Anderson was introduced to me, like most of us via the superb Boogie Nights and he followed this with his opus, Magnolia. I went back and watched Hard Eight (cut to ribbons by the studio) which was an enjoyable mess (director’s cut anytime sooon?) and then Punch Drunk Love followed by There Will be Blood and The Master. All of these contain quality storytelling and although I had problems with There Will Be Blood (Daniel Day-Lewis’ incredible performance overshadowing the narrative) Anderson’s oeuvre is filled with incredible performances and always-interesting film-making.

Katherine Waterson (Sam’s daughter) plays the ethereal, Shasta Fay Hepworth and delivers a performance worthy of note; she literally lays herself bare both physically and emotionally. She is an interesting actor whose choices and skills are given free reign here.

The supporting cast are all excellent; Josh Brolin as the angry policeman, Bigfoot, Joanna Newsom as the film’s earth mother/narrator, Sortilège, Martin Short as the unhinged dentist, Dr Rudy Blatnoyd, Hong Chau as the masseur/prostitute, Jade, Eric Roberts as the real estate mogul and boyfriend of Shasta, Mickey Wolfmann, Serena Scott Thomas as his wife, Sloane, Michael K Williams as Tariq Khalil, Owen Wilson as the musician, Coy Harlingen and Benicio Del Toro as Doc’s lawyer amongst many very talented others.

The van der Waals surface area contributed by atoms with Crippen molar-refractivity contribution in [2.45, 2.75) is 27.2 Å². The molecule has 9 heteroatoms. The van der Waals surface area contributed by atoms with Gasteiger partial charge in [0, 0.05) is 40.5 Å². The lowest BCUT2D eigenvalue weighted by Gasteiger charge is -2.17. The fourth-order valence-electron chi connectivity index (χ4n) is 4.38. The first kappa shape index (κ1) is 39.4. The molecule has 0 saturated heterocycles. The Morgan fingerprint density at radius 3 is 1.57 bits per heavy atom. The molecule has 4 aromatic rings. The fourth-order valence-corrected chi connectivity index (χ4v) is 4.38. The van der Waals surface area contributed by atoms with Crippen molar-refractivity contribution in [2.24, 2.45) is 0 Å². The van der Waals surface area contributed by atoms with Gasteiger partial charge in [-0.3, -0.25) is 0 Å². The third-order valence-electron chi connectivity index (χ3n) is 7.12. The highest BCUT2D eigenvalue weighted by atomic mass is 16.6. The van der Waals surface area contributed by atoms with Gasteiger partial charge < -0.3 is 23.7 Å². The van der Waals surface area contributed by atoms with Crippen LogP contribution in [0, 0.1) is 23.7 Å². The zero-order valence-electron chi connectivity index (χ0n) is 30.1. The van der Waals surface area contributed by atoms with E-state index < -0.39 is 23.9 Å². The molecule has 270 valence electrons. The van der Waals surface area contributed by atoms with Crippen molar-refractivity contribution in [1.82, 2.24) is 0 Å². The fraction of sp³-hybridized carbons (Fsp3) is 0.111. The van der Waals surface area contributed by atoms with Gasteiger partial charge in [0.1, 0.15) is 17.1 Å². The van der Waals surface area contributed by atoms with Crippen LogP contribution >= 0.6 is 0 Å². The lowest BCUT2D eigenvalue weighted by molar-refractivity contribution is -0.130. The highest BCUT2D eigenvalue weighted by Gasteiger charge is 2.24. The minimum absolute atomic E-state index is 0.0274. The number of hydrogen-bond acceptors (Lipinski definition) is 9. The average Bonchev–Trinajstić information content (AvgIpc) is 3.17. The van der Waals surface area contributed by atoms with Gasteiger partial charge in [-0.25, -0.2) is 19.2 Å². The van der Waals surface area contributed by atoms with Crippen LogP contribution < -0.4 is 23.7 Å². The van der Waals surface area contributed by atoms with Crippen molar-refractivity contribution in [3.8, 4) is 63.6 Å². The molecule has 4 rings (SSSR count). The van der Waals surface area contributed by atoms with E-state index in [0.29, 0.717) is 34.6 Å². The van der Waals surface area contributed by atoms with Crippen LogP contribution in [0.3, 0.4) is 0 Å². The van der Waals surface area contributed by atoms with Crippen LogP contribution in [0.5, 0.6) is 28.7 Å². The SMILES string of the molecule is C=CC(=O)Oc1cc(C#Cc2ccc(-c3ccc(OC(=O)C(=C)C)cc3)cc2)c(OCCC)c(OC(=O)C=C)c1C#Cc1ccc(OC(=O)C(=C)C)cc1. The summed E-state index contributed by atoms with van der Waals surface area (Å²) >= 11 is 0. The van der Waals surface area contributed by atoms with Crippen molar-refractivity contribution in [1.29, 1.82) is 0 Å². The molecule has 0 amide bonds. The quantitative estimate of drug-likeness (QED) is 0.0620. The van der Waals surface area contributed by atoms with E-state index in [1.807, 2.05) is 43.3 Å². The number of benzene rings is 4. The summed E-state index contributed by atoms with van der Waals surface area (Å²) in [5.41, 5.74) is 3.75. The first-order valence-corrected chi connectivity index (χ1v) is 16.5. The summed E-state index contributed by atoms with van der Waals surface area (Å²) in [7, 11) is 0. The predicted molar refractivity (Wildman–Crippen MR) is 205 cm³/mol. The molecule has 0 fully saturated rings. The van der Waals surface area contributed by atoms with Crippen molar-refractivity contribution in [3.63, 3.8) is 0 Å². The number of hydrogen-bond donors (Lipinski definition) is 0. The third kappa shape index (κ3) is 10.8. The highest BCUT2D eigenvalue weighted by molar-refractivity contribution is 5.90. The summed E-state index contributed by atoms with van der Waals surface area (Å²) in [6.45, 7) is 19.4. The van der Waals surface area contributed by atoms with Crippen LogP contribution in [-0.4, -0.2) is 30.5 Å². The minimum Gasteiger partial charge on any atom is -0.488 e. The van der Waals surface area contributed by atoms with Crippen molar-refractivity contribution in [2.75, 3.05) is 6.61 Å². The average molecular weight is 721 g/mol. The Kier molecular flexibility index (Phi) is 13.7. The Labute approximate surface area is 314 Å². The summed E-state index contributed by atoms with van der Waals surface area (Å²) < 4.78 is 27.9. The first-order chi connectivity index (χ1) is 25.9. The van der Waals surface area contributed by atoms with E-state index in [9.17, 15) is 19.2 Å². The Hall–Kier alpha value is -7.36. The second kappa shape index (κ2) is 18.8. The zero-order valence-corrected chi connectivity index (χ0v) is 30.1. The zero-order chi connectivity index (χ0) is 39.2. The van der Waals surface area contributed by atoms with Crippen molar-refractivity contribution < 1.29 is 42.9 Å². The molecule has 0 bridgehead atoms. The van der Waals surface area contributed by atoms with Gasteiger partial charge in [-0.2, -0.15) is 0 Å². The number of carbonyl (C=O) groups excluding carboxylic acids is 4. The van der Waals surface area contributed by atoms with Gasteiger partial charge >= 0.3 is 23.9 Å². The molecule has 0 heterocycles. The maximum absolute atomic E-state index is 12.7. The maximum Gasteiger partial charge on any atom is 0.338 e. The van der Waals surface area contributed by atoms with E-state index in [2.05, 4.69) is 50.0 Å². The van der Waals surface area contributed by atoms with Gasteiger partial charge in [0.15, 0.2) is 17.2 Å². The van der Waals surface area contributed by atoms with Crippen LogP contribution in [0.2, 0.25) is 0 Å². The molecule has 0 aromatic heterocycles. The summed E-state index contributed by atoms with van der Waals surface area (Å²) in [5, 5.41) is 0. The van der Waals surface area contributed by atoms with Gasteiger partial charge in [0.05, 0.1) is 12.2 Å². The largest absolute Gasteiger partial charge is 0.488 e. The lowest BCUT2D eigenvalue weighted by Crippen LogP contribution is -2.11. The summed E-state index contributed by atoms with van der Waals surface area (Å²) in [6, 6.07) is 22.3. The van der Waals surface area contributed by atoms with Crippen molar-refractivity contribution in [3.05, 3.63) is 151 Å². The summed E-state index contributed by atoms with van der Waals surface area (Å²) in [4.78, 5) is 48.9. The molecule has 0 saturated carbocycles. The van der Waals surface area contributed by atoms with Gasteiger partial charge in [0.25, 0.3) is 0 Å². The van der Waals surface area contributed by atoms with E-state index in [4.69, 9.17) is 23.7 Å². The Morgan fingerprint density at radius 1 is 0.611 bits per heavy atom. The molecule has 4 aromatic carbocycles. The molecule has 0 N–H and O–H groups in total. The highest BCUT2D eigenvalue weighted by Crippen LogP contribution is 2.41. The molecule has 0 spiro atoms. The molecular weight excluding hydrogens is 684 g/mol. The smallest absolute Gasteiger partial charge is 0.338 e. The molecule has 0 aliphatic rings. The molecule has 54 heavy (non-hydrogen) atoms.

Paul Thomas Anderson has always loved actors and he is definitely an actor’s director.
Special mention should go to Jonny Greenwood for creating a beautiful soundtrack.

This is a film for cineastes out there, those with an appreciation for all things cinema and I, for one, will be re-watching this at some point.




12 YEARS A SLAVE (2013)



“The most important film you’ll see this year” usually means you have to drag yourself to see something worthy and as great as it may be you will probably suffer it.